While reading the zompist, I found these definitions:
- a phonological unit– e.g. something with one stress accent or one pitch contour; or a unit within which intervocalic stops get voiced.
- the abstraction underlying a set of morphological forms (e.g. write underlying write, writes, writing, written, wrote).
- an element which can stand alone (e.g. in response to a suitably chosen question), as suffixes or bound morphemes cannot.
- a morphological unit you can’t insert other morphemes into (e.g. black dog is not a word since you can change it to black, tired dog; but you can’t turn blackbird into blacktiredbird)
- an expression with a conventional meaning– something that has to be defined in the mental lexicon (this sense is also called a lexeme).
So are certain noun phrases in toki pona words or phrases?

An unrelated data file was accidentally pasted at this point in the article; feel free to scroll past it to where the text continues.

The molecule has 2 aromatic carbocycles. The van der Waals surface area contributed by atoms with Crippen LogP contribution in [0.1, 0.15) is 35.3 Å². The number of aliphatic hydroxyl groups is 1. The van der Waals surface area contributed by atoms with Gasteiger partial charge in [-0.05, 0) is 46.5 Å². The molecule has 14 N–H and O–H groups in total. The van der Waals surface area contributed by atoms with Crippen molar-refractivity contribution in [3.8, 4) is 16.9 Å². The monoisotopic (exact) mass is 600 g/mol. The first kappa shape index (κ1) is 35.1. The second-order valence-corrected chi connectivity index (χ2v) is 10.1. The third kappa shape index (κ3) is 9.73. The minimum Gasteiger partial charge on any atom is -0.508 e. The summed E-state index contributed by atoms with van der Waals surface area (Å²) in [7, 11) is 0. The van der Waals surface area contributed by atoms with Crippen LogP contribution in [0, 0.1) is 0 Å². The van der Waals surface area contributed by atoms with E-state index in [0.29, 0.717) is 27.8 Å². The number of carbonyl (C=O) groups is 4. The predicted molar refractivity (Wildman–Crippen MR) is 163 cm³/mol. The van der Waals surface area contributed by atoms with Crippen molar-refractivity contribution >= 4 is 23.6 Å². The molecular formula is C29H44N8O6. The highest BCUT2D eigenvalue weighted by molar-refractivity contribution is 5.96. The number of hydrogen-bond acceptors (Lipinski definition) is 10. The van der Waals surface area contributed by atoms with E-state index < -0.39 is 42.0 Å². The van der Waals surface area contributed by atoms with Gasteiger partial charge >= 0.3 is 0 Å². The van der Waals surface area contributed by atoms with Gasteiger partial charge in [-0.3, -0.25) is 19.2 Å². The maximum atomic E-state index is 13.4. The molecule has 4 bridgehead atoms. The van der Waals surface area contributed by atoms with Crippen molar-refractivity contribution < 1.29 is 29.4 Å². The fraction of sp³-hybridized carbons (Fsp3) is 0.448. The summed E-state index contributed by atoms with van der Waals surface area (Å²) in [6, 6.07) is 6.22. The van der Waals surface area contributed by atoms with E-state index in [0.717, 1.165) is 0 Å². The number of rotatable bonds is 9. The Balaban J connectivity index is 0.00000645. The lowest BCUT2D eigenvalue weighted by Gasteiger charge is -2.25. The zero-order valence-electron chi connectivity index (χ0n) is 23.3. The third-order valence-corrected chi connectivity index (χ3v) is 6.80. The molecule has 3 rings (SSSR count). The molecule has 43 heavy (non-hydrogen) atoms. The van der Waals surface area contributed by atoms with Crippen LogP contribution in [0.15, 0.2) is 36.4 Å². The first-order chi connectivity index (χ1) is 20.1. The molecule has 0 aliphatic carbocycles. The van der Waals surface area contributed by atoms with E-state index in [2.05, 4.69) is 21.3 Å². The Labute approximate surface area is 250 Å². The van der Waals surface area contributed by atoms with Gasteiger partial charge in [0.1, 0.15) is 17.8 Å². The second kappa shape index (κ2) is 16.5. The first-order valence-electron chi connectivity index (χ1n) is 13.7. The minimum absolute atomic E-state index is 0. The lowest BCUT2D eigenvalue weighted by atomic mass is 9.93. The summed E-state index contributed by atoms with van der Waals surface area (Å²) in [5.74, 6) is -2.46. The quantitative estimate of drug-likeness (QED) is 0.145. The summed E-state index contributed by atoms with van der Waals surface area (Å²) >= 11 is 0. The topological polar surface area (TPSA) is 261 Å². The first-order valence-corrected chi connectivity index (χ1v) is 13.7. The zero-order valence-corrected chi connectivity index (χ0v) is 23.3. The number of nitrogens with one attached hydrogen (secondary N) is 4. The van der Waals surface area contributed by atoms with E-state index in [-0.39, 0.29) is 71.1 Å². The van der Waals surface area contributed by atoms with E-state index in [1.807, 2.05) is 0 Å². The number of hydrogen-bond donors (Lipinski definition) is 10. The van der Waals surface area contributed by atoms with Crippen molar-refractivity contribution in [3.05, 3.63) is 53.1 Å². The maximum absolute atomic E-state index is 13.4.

Phonological unit: No, but they might be if people had to speak toki pona for real everyday. Toki pona word phrases can get very long. To say anything (specific, not in the vague-drop-all-connotations-style), people would probably say entire noun phrases in a single breath, without pauses in between lexemes.
Writing unit: No. Toki pona clearly has spaces between the lexemes.
Can stand alone: Yes. But entire sentences can stand alone, too. In toki pona, it is the letters and syllables that can’t stand alone and that isn’t really what I’m trying to figure out.
Can’t insert other morphemes: Maybe.
e.g. tomo pi telo nasa. building of drunken water, bar.
e.g. tomo nasa pi telo nasa. weird building of drunken water. = weird bar? or does this new phrase lose the meaning of bar?
I still haven’t reverse enginered the “pi”. If you have to set modifiers off from a noun phrase with pi, that implies to me that you might be dealing with a compound word that is a full blown word.
Has a conventional meaning, needs to be memorized. Yes.
e.g. jan pona — good person = friend
jan sama — sibling. One definitely would have to hear this in context before you could reliably understand and use this word to mean anything other than “the same person”